B is for Bo-Kaap and Bondi the Bronzed British Bulldog

Can I complete the whole of Round 9 of ABC Wednesday based only on our experiences and photos from our four week stay in South Africa in February? Only another twenty-five weeks to go!

Bo-Kaap HousesThe Bo-Kaap in Cape Town is one of the world’s most photographed areas, not just by tourists like me, but also by the professionals who are drawn to the brightly coloured houses as a backdrop for a fashion shoot.

Originally known as Wellendorf, the Bo-Kapp, which means Top Cape, was founded in the 1760s by Jan de Waal to house the slaves that the Dutch brought from their eastern colonies. Those slaves brought Islam with them and the Auwal Mosque which is the oldest in South Africa established in 1798.

Bo-KaapThat does not mean that the population was predominantly Muslim — around 50 per cent practised Christianity — but it was declared a residential area for Cape Muslims under the Group Areas Act of 1950 and people of other religions and ethnicity were forced to leave.

The brightly coloured buildings are a relatively new phenomena. Previously they were painted in pastel shades, but this changed in the 1990s.

The Bo-Kaap is a fascinating place to visit and certainly worth spending time there and not just a quick photo opportunity. I particularly recommend the spice market.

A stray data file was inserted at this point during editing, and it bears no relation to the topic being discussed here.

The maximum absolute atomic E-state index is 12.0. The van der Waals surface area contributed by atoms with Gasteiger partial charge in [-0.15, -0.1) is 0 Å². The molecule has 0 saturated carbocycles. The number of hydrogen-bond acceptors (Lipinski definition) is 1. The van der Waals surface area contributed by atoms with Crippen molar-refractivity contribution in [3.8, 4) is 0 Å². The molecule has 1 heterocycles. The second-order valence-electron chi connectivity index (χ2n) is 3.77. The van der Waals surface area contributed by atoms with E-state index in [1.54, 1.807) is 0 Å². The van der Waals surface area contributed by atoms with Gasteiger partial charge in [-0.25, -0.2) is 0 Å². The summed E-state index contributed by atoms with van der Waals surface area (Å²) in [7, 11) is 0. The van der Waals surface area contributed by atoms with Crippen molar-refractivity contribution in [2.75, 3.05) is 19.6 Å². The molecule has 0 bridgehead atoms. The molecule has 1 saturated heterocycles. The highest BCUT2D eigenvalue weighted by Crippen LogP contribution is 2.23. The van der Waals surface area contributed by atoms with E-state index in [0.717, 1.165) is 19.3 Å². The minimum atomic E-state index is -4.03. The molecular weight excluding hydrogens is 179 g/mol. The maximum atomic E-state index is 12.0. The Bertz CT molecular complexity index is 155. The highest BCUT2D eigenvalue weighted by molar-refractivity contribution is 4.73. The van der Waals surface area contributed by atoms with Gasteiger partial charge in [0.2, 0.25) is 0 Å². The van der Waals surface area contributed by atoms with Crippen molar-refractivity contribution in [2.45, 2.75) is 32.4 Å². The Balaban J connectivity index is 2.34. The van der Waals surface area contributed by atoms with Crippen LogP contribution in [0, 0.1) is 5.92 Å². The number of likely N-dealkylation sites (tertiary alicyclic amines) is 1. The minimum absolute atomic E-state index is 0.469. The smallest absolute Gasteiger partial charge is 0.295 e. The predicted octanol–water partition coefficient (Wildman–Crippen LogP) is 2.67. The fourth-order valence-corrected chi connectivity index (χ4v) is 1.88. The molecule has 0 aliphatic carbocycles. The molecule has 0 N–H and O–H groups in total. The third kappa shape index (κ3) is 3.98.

BondiLeft is a bronze statue of Bondi, a pedigree British bulldog presented to HMS Verbena in 1928 when the ship visited Lourenço Marques (now Maputo).

Bondi became the ship’s mascot and in January 1931 the ship’s company were preparing for a concert in Knysna, South Africa, when the heat was too much for Bondi and he died.

He was buried on the wharf at Knysna and his grave marked by a grassy mound and brass plate which was tended by any Royal Navy ship visiting the port.

But the tradition did not last long. The last ship’s crew to tend the grave was in 1953 and it was the South African Navy that revived the tradition in 2001.

The bronze statue was commissioned in 2004 and unveiled by Admiral Louw of the SA Navy. Any donations in Bondi’s collection box go towards the running of Knysna Animal Welfare.

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Nobody’s prefect. If you find any spelling mistakes or other errors in this post, please let me know by highlighting the text and pressing Ctrl+Enter.

20 comments… Add yours
  • Andy 27th July 2011

    WoW! Interesting facts. The colored houses remind me of the some of the houses in certain Caribbean Islands, which are also very colorful and bright.

    Bondi looks like he was a character back in his days. 🙂

    Thanks for sharing.

  • Carver 27th July 2011

    Fascinating post. I like those colorful exteriors and Bondi is a beaut of a sculpture.

  • Wanda 27th July 2011

    Well I sure loving you theme for Round 9, and will look forward week to week.

    The houses sure are colorful, and I just adore that statue of the bulldog.

  • rog 27th July 2011

    a very interesting bit of history I know nothing of.

    ROG, ABC Wednesday team

  • Paula Scott: Molokai Girl Studio 27th July 2011